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Women mechanics invade men's domain

By | September 24th 2011

By Joe Kiarie

It is a chilly morning and a group of women walk into an auto garage in Nairobi’s Makadara suburb. Usually, they would be here to sell break time uji and chapatis to male mechanics.

However, their greasy hands and oily blue aprons indicate that they are not chapati merchants.Within minutes, three of them are busy fixing a Toyota pick-up.

While one cleans the carburetor; another is greasing bowl joints and the other balancing the wheels. At the far end of the yard, two others are tuning-up an engine.

Their concentration rivals that of a pack of canines enjoying a fresh catch in the wild.

The women are part of a group of 18 who have decided to overcome gender stereotyping and undergo formal training in auto mechanics.

This is a rare undertaking in the country, not just because it involves women, but also because majority of male mechanics currently learn their techniques informally via on-the-job training.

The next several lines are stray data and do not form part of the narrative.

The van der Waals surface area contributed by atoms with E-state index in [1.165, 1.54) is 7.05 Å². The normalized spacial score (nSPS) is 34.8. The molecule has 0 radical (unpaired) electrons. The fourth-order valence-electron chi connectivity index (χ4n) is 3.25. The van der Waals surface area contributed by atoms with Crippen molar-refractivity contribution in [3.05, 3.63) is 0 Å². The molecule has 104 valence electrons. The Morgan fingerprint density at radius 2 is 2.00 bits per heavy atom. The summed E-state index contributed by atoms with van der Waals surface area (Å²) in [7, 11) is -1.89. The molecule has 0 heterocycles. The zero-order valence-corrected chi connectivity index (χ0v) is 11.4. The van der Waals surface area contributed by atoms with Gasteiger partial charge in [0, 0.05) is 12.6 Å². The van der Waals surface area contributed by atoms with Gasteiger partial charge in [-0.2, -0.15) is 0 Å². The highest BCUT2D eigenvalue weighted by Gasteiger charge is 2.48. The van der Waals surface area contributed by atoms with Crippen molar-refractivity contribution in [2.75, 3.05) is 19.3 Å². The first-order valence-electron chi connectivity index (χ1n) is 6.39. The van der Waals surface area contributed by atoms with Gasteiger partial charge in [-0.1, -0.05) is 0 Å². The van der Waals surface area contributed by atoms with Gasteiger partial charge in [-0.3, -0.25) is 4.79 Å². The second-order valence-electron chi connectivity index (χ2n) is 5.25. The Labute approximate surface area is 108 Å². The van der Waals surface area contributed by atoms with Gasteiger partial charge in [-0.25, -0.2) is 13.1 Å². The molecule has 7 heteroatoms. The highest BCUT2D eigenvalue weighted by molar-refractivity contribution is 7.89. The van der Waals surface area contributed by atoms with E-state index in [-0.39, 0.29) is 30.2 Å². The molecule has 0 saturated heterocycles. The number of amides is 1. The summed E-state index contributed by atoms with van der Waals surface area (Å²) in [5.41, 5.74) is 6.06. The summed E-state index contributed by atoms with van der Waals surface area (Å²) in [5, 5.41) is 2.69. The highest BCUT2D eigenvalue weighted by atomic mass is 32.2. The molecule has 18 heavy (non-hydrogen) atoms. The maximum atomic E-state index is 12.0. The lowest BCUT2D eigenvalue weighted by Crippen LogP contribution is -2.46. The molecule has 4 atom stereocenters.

And while digital car diagnosis equipment remains an illusion to most local mechanics, these women are using it as a routine.

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The group is about to graduate from the Medibaw Institute of Industrial Technology after eight months of training as auto mechanics under a project dubbed Lady Mekanika.

This is part of an initiative by Project Africa, a non-profit making organization aimed to meet the third Millennium Development Goal that calls for the promotion of gender equality and the empowerment of women.

Eliminate poverty